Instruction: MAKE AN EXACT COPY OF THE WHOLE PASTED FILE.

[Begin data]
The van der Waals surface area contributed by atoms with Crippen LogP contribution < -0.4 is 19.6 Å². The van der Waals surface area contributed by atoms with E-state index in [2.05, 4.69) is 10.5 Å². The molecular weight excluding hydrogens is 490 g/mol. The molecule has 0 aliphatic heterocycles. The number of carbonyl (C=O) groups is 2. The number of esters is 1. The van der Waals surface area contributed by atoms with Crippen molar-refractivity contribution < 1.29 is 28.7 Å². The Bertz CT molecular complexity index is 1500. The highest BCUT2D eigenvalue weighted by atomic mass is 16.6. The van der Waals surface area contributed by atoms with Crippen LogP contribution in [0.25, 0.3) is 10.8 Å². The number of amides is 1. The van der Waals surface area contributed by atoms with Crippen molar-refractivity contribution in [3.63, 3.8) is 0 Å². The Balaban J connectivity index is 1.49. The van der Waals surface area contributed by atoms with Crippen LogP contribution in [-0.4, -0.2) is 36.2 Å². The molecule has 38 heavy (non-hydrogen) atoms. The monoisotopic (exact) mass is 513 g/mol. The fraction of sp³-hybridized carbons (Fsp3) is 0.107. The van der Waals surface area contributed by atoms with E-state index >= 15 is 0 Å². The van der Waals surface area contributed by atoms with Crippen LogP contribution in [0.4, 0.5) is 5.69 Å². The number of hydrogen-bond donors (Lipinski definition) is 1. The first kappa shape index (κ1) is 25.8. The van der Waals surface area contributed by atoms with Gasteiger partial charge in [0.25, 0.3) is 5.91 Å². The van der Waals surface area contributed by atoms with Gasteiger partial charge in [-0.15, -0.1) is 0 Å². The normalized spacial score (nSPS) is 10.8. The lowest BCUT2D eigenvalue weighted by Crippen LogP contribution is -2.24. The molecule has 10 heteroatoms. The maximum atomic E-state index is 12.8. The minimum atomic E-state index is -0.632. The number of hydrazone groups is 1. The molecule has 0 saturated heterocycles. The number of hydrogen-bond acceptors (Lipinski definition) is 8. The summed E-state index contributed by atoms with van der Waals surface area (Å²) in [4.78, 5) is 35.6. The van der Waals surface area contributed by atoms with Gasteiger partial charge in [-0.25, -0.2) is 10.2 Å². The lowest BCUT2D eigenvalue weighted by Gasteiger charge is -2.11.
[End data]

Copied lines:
The van der Waals surface area contributed by atoms with Crippen LogP contribution < -0.4 is 19.6 Å². The van der Waals surface area contributed by atoms with E-state index in [2.05, 4.69) is 10.5 Å². The molecular weight excluding hydrogens is 490 g/mol. The molecule has 0 aliphatic heterocycles. The number of carbonyl (C=O) groups is 2. The number of esters is 1. The van der Waals surface area contributed by atoms with Crippen molar-refractivity contribution < 1.29 is 28.7 Å². The Bertz CT molecular complexity index is 1500. The highest BCUT2D eigenvalue weighted by atomic mass is 16.6. The van der Waals surface area contributed by atoms with Crippen LogP contribution in [0.25, 0.3) is 10.8 Å². The number of amides is 1. The van der Waals surface area contributed by atoms with Crippen molar-refractivity contribution in [3.63, 3.8) is 0 Å². The Balaban J connectivity index is 1.49. The van der Waals surface area contributed by atoms with Crippen LogP contribution in [-0.4, -0.2) is 36.2 Å². The molecule has 38 heavy (non-hydrogen) atoms. The monoisotopic (exact) mass is 513 g/mol. The fraction of sp³-hybridized carbons (Fsp3) is 0.107. The van der Waals surface area contributed by atoms with E-state index >= 15 is 0 Å². The van der Waals surface area contributed by atoms with Crippen LogP contribution in [0.4, 0.5) is 5.69 Å². The number of hydrogen-bond donors (Lipinski definition) is 1. The first kappa shape index (κ1) is 25.8. The van der Waals surface area contributed by atoms with Gasteiger partial charge in [0.25, 0.3) is 5.91 Å². The van der Waals surface area contributed by atoms with Gasteiger partial charge in [-0.15, -0.1) is 0 Å². The normalized spacial score (nSPS) is 10.8. The lowest BCUT2D eigenvalue weighted by Crippen LogP contribution is -2.24. The molecule has 10 heteroatoms. The maximum atomic E-state index is 12.8. The minimum atomic E-state index is -0.632. The number of hydrazone groups is 1. The molecule has 0 saturated heterocycles. The number of hydrogen-bond acceptors (Lipinski definition) is 8. The summed E-state index contributed by atoms with van der Waals surface area (Å²) in [4.78, 5) is 35.6. The van der Waals surface area contributed by atoms with Gasteiger partial charge in [-0.25, -0.2) is 10.2 Å². The lowest BCUT2D eigenvalue weighted by Gasteiger charge is -2.11.